Understanding the Brave Act if you are a Veteran Facing an OUI Charge
Just last year, Massachusetts passed the Brave Act bill in an effort to extend support to military veterans who find themselves in the unfortunate situation of being charged with a criminal offense. If you were charged with OUI and are a veteran, it’s crucial that you understand the Brave Act and how it can impact the outcome of your case. While there are a number of caveats that prohibit every veteran from getting relief from the act, we have had a number of clients whom qualified for the Brave Act and were able to successfully resolve their case by taking this route.
I am familiar with the Valor Act. How does the Brave Act differ?
The Brave Act actually replaced the Valor Act and it is similar in many ways. However, the Brave Act has more provisions and a narrower veterans diversion program. The Valor Act was originally created back in 2012 in an effort to help veterans returning home; under the Valor Act, if a veteran was charged with a crime, he or she would likely resolve the case under the Valor Act and receive mental health or substance abuse treatment rather than having their case processed through the criminal justice system. However, there was some concern with the Valor Act as veterans were getting pretrial probation on cases of assault and other dangerous crimes.
Notably, The new and improved Brave Act still offers Veterans a chance to resolve their case without being thrust into the system, but it aims to fix the diversion abuses” of its predecessor, the Valor Act. Under the Brave Act, a veteran would be considered for a diversion program after undergoing a thirty-day assessment. Under the Brave Act, if you are charged with a first offense OUI, where no other person was injured, you may qualify for a diversion program.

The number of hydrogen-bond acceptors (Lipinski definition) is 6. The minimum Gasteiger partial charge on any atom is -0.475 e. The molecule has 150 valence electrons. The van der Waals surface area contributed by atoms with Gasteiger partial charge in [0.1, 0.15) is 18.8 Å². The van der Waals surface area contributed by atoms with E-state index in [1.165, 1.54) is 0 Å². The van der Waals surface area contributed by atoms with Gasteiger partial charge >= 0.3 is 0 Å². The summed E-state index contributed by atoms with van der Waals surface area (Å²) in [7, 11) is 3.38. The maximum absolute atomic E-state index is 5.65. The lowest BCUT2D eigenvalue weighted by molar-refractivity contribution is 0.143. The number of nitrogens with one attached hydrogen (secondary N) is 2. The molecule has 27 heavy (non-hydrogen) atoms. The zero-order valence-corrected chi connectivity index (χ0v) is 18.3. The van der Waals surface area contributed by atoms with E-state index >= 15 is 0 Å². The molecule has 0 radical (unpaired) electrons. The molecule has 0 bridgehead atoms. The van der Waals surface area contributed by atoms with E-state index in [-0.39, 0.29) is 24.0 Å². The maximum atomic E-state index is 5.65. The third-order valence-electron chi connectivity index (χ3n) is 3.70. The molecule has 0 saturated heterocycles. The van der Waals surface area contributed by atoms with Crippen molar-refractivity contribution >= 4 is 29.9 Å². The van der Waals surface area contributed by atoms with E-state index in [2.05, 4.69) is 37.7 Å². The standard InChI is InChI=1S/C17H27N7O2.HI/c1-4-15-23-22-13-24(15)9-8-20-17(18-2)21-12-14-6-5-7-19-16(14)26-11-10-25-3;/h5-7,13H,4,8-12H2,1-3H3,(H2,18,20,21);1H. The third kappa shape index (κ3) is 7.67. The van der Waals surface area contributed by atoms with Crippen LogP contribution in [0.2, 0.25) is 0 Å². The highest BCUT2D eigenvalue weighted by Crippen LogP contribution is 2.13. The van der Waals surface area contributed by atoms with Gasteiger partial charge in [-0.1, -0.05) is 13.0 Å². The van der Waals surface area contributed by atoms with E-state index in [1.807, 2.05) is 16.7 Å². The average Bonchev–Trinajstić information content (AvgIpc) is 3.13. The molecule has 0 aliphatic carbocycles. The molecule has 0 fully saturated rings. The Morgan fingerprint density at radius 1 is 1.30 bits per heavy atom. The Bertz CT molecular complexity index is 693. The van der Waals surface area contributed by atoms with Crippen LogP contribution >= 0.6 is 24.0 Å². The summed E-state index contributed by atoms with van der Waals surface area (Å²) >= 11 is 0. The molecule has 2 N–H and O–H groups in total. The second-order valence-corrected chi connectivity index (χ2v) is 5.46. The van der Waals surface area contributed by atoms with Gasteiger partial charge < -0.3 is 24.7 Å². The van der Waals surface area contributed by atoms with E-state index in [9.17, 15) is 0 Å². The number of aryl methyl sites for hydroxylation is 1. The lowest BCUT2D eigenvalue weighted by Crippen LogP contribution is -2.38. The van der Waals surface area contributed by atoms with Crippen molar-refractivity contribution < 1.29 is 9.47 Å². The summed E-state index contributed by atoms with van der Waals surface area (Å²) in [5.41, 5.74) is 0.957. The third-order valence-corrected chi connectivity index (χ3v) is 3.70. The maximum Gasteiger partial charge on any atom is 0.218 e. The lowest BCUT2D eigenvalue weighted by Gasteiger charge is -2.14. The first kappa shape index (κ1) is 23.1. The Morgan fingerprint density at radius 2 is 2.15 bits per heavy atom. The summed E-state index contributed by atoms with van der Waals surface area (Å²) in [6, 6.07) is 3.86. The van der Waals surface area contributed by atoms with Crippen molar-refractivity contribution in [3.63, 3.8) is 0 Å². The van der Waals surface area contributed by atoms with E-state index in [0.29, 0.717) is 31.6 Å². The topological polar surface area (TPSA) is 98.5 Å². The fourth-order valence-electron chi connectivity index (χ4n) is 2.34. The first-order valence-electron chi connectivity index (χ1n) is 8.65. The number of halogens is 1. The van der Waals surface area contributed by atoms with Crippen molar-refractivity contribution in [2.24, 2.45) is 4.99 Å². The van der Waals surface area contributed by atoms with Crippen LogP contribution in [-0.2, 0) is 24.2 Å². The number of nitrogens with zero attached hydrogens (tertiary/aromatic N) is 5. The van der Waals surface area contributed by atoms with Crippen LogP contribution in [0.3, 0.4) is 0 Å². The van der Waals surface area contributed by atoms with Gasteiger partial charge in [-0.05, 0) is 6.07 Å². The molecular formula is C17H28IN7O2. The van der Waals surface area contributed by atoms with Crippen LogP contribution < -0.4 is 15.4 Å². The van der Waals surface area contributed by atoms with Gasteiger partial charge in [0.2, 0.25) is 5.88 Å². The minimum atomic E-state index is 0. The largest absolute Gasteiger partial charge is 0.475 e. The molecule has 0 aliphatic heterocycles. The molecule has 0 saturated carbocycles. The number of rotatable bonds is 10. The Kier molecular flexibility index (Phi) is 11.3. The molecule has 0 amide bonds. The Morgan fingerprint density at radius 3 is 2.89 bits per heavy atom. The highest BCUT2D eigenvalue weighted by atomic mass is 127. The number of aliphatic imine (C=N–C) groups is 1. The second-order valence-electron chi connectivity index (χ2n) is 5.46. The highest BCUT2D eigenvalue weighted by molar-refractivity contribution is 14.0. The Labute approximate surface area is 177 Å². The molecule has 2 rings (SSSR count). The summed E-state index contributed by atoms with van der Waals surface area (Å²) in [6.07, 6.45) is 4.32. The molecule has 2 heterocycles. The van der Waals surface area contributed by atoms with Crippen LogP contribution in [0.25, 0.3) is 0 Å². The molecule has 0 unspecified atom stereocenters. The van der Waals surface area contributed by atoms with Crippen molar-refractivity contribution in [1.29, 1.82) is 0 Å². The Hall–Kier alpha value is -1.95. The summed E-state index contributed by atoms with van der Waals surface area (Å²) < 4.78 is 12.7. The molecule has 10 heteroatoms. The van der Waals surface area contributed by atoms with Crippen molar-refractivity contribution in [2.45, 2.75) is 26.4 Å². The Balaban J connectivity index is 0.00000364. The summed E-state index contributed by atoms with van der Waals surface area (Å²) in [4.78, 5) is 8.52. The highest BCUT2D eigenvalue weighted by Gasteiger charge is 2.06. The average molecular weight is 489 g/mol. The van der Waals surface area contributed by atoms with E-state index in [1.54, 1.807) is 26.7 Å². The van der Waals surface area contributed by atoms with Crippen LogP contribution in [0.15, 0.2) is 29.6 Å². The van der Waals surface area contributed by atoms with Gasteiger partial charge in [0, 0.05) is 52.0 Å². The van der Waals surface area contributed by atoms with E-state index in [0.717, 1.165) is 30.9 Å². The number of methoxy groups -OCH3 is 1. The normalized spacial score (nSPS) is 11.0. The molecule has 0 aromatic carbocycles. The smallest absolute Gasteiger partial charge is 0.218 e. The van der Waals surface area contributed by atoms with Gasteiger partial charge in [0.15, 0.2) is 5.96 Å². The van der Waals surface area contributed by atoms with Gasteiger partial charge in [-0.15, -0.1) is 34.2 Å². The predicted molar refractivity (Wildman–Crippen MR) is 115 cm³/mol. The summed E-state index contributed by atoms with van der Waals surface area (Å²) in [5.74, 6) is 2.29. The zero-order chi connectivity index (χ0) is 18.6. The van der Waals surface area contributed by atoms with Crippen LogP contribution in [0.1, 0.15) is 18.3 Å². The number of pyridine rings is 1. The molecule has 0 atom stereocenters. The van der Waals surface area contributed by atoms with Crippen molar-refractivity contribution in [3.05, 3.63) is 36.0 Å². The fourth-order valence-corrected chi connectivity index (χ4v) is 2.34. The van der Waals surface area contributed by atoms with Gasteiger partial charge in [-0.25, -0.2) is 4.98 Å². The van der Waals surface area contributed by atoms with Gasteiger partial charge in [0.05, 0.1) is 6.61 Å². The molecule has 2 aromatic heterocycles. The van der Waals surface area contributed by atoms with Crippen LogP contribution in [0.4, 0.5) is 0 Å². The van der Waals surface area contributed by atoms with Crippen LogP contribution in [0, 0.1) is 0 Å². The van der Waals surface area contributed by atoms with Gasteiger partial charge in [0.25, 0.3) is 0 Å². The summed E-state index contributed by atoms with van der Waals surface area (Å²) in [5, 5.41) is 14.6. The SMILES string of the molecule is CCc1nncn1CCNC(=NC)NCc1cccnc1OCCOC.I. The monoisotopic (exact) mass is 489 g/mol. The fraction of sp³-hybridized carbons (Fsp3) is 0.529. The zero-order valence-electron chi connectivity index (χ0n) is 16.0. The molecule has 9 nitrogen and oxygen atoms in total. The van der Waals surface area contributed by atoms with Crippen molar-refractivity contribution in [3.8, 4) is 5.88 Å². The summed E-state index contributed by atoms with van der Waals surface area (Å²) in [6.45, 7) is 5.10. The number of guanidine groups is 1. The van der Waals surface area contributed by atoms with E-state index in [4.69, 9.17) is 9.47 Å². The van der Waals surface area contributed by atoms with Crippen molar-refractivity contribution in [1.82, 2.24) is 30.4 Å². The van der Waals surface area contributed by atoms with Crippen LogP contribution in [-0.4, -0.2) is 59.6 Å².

How do I know if my case qualifies for a diversion program under the Brave Act?
Just because you were charged with OUI and you are active military OR a military veteran, you cannot automatically assume you will be given a second chance by resolving your case under the Brave Act. First, you will have to be deemed “eligible” by the VA. To be considered as eligible, you will have to be suffering from a brain injury, serious mental illness, or a substance abuse disorder, and that the issue is a result from your time in the military.
Additionally, in order to qualify, you must have no other prior OUI arrests, even if the case was dismissed or you were found not guilty. If you find yourself being charged with OUI for the first time and are a veteran, the Brave Act not only spares you from facing prosecution of the crime, you will be able to get any recommended treatment from the VA which will help you in the long run.
At DelSignore Law, we recently had a client hire for help with first offense OUI charge out of the Framingham District Court. One of the first questions we made sure to ask in speaking with the client was regarding any current or prior military service; the client did in fact have a military background, so we knew that the best option for the client was to push for the Brave Act. After being seen at the VA Hospital, the client was informed to take an alcohol education program. We were able to get the court to agree to dismiss the case upon completion of the educational program. The client forgoes a criminal conviction on his record while subsequently getting help that will likely prevent him from landing in this situation again!
Call us at DelSignore Law:
We can review your case & explain the Brave Act to you
If you were charged with OUI and this is your first time going through the court process, you should understand the Brave Act and how it could impact the way your case will proceed. If you are active duty or have a military background you may be eligible for the Brave Act. However, it does not apply in every case and it is imperative you consult with an attorney as soon as you possibly can.
Give us a call at 781-686-5924. We can go over your options with you, and we offer a free consultation of your case. If you have copies of your police report, feel free to text pictures of the report to our office, at 781-686-5924. An attorney is on standby and waiting to hear from you.